For a study, researchers’ goal was to evaluate the variations in dual x-ray absorptiometry (DXA) obtained body constitution in Intensive Care Unit (ICU) survivors in the year following discharge and comparable to population controls. Utilizing the prospective obtained information differed in hip and spine DXA approximated lean and fat mass between ICU discharge and 1-year follow-up were analyzed and differentiated with age-sex-height matched controls from the Geelong Osteoporosis Study via multivariable linear regression. Furthermore, 64 participants were included, with median age 68.8 yr [IQR 60.8, 74.6], ICU length of stay 6.5 d [IQR 4, 9], and time period of mechanical ventilation 87 h [IQR 47, 143]. ICU survivors exhibited greater annual upliftments in lean (+0.92 kg; 95%CI 0.67 to 1.18, P<0.01) and fat mass (+2.50 kg, 95%CI 1.94 to 3.05; P<0.01) than controls. At 1-yr follow-up, the ICU group had lower lean mass (−0.96 kg, 95%CI -1.91 to −0.01; P=0.047) and greater fat mass (6.79 kg, 95%CI 4.55 to 9.03; P<0.001). Regularly ventilated adult ICU patients gained lean mass in the year following terrible illness but did not reach the level of matched population-based peers. Acknowledging the reasons connected with and impact of gaining muscle mass and reducing fat mass in the year after critical illness required to go through more.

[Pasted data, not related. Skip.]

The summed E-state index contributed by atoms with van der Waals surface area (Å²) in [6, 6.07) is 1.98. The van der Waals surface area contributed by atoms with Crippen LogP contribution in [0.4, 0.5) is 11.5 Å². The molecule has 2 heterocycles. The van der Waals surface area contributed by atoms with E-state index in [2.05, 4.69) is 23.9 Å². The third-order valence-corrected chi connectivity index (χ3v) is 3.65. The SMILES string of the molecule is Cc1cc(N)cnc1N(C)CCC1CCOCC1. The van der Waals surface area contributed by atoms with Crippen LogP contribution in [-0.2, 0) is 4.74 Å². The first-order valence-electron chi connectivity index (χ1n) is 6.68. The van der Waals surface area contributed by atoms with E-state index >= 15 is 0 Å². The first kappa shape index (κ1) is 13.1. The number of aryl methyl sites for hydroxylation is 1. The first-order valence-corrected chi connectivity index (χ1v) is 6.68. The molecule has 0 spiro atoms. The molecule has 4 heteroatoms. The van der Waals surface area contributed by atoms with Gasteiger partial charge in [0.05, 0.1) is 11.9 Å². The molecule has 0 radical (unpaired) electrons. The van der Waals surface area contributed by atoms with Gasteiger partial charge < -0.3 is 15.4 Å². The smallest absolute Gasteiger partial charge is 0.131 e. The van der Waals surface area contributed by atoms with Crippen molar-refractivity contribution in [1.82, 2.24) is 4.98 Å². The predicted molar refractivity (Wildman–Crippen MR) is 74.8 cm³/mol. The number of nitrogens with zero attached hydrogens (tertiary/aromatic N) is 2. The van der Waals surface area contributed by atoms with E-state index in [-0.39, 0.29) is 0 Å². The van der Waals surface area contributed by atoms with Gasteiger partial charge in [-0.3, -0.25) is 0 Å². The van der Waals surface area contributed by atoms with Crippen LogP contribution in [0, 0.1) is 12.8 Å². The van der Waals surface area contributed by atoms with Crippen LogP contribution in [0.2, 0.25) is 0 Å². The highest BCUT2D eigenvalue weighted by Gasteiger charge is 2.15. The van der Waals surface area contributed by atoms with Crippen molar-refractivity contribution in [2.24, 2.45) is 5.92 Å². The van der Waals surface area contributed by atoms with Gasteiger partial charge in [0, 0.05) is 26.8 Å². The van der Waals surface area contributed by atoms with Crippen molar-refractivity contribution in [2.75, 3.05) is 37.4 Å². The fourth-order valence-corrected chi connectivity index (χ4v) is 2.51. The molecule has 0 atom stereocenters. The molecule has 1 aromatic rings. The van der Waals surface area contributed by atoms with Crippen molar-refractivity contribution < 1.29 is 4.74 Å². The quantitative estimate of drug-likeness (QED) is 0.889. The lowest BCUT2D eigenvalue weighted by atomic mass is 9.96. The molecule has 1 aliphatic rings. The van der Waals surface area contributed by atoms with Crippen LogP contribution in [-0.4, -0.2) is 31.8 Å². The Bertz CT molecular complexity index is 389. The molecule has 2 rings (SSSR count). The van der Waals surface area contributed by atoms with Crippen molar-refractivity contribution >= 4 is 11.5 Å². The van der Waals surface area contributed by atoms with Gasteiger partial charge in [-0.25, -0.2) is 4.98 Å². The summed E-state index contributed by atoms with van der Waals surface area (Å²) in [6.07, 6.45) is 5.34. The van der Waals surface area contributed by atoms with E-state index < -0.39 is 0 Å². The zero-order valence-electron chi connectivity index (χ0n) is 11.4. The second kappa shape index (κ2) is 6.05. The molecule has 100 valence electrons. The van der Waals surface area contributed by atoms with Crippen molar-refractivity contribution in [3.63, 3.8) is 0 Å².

Source – sciencedirect.com/science/article/abs/pii/S0883944122000727